There were no hints at what offers might be coming Reeves’ way, but with Mike White vacating the “Pride & Prejudice & Zombies” director’s chair recently, it’s possible that Lionsgate might make another approach. Meanwhile, with J.J. Abrams still unconfirmed (and potentially wavering) as the director for “Star Trek 2,” it’s feasible that he could turn to his longtime cohort if he decides not to make that film, which should go before cameras this summer. In the meantime, “Let Me In” hits DVD & Blu-Ray next Tuesday, February 1st, and even if you were one of the many who missed in theaters, it’s worth picking up sight unseen. — Reporting by Drew Taylor

This Article is related to: Uncategorized and tagged , , , , ,


Ecorveontee Baylis

plz make a let me in prt 2 i loved youre movie.


Tomaaato – Tomauauauto.


Nothing ambiguous @Rashad?

In the original the relationship between Hakan and Eli is never spelled out. You never know if Oskar is bound to end up as helpless as him, or if the nature of their relationship is different. Let Me In basically spells this out when Owen finds the photo-booth strip of Abby and a young Richard Jenkins. In Let the Right One In the whole thing is more open ended. If you’re an optimist, there might still be hope for Oskar yet.

There’s also the whole thing about Oskar’s visit to his father, and how uncomfortable the whole things gets when his father’s friend arrives. Is he his lover? How does this reflect on Oskar? Does this play on Oskar acceptance that Eli “is not a girl”? (an issue Let Me In totally shies away from)

Don’t get me wrong, I didn’t hate the remake as I expected. I liked a bunch of stuff in it. Specially Kodi Smit-McPhee, who really does a better job than his Swedish counterpart. And the rest of the cast does really good to. But most of the best stuff is copied straight out of the original. Like the great in-the-pool climax. It’s sad that subtitle fearing Americans will think that Reeves came up with that.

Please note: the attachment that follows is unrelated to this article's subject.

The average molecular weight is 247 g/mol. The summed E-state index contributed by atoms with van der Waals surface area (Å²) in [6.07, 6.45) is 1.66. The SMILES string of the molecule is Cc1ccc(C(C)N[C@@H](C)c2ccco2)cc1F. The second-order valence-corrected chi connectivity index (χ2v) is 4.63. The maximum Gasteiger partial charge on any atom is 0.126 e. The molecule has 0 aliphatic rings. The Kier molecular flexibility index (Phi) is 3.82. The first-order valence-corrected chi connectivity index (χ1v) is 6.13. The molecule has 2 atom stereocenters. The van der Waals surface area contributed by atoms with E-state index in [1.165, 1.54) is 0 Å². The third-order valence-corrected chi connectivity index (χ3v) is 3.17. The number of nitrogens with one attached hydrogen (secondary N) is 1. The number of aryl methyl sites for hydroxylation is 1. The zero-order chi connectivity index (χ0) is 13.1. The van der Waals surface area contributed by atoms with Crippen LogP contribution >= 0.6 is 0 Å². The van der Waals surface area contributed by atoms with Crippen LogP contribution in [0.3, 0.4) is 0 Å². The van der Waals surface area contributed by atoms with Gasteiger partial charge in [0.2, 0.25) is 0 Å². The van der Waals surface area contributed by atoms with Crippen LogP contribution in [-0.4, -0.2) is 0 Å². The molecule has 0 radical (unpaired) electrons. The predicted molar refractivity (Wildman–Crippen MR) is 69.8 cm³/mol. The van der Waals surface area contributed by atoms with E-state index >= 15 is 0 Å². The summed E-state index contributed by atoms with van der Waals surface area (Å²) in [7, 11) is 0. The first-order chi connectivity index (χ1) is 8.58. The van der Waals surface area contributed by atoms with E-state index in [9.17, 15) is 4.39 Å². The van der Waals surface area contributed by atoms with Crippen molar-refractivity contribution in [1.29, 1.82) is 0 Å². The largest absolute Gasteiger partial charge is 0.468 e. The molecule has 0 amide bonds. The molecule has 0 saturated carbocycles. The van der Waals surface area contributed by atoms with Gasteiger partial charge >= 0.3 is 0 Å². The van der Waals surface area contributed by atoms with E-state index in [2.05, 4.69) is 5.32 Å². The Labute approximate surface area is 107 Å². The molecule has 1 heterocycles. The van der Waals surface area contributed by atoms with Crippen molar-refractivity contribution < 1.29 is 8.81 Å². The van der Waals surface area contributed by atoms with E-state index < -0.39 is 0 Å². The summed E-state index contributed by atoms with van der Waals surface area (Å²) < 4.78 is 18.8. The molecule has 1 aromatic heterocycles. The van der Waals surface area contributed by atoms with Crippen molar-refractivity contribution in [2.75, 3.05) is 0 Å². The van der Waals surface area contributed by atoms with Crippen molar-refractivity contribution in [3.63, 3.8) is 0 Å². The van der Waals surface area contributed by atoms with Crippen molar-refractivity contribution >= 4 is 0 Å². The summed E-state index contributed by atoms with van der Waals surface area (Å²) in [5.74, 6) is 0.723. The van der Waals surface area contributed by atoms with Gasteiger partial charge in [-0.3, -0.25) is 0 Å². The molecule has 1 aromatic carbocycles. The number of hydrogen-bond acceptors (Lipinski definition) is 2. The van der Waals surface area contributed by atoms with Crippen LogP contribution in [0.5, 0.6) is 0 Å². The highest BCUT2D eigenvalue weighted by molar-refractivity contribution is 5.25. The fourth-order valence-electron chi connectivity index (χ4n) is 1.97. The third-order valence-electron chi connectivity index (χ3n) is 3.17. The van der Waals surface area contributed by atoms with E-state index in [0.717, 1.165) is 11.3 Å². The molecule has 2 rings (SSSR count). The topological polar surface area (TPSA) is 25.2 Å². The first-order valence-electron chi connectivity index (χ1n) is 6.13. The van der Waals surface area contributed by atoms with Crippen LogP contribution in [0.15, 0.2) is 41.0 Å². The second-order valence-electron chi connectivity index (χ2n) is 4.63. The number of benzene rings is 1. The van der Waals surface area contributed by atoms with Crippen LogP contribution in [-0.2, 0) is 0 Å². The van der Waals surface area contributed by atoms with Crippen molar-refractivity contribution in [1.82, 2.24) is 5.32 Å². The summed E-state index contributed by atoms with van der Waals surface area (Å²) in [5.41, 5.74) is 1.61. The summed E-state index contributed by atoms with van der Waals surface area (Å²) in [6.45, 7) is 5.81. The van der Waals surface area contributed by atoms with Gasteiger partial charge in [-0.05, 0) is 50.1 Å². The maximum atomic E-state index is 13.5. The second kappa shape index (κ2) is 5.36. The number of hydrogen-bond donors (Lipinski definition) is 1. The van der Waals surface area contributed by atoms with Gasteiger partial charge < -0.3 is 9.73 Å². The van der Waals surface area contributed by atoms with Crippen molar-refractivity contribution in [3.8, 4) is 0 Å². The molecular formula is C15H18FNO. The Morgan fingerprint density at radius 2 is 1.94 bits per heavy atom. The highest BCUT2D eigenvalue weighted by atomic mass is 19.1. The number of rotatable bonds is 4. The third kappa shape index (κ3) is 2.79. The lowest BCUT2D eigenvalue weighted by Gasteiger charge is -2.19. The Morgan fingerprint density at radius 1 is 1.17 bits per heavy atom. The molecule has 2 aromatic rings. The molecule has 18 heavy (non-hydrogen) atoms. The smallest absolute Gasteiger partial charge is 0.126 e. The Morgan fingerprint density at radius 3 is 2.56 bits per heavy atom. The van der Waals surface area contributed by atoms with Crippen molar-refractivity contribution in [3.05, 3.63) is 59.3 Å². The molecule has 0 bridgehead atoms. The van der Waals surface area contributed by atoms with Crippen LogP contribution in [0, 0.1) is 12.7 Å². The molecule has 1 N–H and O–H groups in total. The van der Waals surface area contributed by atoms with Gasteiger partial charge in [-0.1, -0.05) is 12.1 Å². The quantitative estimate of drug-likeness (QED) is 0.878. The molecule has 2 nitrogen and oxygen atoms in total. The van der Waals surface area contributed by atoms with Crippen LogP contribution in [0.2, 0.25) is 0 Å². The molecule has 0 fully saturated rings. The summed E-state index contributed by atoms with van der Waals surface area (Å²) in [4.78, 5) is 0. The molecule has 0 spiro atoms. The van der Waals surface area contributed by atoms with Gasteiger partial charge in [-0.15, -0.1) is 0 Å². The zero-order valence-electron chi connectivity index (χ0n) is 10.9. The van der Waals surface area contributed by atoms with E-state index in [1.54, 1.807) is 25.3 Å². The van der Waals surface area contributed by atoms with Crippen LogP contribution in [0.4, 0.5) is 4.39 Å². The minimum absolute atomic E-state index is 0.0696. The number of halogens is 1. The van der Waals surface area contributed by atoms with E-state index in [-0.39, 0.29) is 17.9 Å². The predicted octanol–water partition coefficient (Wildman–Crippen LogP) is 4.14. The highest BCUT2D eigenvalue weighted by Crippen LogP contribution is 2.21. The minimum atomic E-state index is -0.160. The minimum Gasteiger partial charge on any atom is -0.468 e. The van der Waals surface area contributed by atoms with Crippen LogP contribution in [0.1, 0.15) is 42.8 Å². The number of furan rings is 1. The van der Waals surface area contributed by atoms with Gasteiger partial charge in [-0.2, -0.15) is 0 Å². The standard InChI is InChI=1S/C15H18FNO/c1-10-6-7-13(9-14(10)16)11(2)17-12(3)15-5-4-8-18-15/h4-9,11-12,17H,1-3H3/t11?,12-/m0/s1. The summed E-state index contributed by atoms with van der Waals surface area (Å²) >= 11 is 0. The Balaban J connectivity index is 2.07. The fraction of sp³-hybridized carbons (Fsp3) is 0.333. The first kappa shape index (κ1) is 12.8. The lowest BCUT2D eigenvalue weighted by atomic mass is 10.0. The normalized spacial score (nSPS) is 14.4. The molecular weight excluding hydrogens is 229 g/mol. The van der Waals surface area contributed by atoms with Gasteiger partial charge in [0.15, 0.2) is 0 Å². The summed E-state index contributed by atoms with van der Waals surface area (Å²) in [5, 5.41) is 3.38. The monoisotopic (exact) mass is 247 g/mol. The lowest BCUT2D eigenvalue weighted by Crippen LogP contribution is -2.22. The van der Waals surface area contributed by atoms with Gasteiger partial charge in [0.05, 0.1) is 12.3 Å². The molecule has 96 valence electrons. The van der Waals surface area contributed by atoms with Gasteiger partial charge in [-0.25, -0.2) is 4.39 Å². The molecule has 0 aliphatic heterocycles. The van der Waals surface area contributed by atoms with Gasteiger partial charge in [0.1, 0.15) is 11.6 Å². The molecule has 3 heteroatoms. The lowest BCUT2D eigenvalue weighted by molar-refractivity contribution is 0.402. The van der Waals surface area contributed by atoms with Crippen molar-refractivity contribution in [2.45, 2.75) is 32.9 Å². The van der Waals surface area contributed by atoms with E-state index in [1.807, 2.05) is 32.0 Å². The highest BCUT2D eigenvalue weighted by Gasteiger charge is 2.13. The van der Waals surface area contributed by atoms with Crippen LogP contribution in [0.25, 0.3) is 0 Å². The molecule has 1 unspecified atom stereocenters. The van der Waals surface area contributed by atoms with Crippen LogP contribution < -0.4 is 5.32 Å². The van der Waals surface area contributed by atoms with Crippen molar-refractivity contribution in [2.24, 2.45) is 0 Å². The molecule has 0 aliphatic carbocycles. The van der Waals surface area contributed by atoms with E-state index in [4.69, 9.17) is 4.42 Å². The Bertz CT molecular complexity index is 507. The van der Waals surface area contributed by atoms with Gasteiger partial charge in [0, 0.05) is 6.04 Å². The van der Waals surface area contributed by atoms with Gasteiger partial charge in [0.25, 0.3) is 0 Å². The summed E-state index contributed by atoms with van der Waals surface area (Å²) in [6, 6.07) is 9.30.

Overall I find Let Me In a competent but truly unnecessary film.


“It shies away from some of it’s most interesting ideas and it spells out all the great ambiguities.”

There’s nothing ambiguous about the original. Nothing at all.

Let Me In is certainly superior

RT Jones

Reeves certainly showed his technical ability with Let Me In. However, that movie remains an unsubtle copy of the superior Let the Right One In. It will be interesting to see if Reeves can, in the future, find some originality to combine with his technique.


It’s good to know that the film going public’s anemic reception of Let Me In, hasn’t dampened the industry’s enthusiasm for Reeves. I’m in agreement with you, Let Me In is a better movie than its predecessor. I’m looking forward to its release on disc.


Please stop saying that Let Me In is better than the original.

I was planning on skipping it altogether and I just saw it because of your love for the film. I was really disappointed.

It a a competent, interesting, tame, and extremely unnecessary version of the original. It shies away from some of it’s most interesting ideas and it spells out all the great ambiguities.

Yes, the acting and music are great. But I don’t think those are reasons enough to justify it’s existence.

Alex L

It’s a common misconception that the dire Cloverfield was Reeves’ first film – in fact his debut was the forgotten David Schwimmer ‘comedy’ The Pallbearer. Neither of which prepared us for the, as you say, exemplary Let Me In.

Your email address will not be published. Required fields are marked *